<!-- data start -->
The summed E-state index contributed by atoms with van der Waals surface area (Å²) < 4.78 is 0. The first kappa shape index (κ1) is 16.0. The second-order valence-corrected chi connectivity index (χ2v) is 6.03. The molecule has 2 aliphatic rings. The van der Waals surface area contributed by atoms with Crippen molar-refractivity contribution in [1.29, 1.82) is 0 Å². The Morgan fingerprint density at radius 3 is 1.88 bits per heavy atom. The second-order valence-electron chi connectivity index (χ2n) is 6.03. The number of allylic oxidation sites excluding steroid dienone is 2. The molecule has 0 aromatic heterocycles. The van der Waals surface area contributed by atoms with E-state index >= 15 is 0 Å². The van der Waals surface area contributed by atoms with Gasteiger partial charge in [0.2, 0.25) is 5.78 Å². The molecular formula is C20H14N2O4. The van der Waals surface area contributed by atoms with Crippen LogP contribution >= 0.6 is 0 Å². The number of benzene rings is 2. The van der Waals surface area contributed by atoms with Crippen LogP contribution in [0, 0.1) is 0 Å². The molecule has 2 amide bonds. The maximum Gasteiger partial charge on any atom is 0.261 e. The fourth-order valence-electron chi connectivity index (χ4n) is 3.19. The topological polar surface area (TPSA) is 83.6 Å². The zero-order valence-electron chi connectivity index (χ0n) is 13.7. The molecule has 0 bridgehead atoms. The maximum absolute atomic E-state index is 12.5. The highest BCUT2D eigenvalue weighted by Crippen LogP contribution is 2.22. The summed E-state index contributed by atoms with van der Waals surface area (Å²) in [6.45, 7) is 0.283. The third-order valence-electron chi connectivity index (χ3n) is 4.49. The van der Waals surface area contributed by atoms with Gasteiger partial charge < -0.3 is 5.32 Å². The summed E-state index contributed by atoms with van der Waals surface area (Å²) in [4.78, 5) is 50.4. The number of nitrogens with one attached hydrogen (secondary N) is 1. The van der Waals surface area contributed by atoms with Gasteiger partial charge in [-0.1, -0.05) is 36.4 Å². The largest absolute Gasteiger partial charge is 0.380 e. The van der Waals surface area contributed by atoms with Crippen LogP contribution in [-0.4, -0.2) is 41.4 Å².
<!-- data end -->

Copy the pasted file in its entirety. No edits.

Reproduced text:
The summed E-state index contributed by atoms with van der Waals surface area (Å²) < 4.78 is 0. The first kappa shape index (κ1) is 16.0. The second-order valence-corrected chi connectivity index (χ2v) is 6.03. The molecule has 2 aliphatic rings. The van der Waals surface area contributed by atoms with Crippen molar-refractivity contribution in [1.29, 1.82) is 0 Å². The Morgan fingerprint density at radius 3 is 1.88 bits per heavy atom. The second-order valence-electron chi connectivity index (χ2n) is 6.03. The number of allylic oxidation sites excluding steroid dienone is 2. The molecule has 0 aromatic heterocycles. The van der Waals surface area contributed by atoms with E-state index >= 15 is 0 Å². The van der Waals surface area contributed by atoms with Gasteiger partial charge in [0.2, 0.25) is 5.78 Å². The molecular formula is C20H14N2O4. The van der Waals surface area contributed by atoms with Crippen LogP contribution >= 0.6 is 0 Å². The number of benzene rings is 2. The van der Waals surface area contributed by atoms with Crippen LogP contribution in [0, 0.1) is 0 Å². The molecule has 2 amide bonds. The maximum Gasteiger partial charge on any atom is 0.261 e. The fourth-order valence-electron chi connectivity index (χ4n) is 3.19. The topological polar surface area (TPSA) is 83.6 Å². The zero-order valence-electron chi connectivity index (χ0n) is 13.7. The molecule has 0 bridgehead atoms. The maximum absolute atomic E-state index is 12.5. The highest BCUT2D eigenvalue weighted by Crippen LogP contribution is 2.22. The summed E-state index contributed by atoms with van der Waals surface area (Å²) in [6.45, 7) is 0.283. The third-order valence-electron chi connectivity index (χ3n) is 4.49. The van der Waals surface area contributed by atoms with Gasteiger partial charge < -0.3 is 5.32 Å². The summed E-state index contributed by atoms with van der Waals surface area (Å²) in [4.78, 5) is 50.4. The number of nitrogens with one attached hydrogen (secondary N) is 1. The van der Waals surface area contributed by atoms with Gasteiger partial charge in [-0.1, -0.05) is 36.4 Å². The largest absolute Gasteiger partial charge is 0.380 e. The van der Waals surface area contributed by atoms with Crippen LogP contribution in [-0.4, -0.2) is 41.4 Å².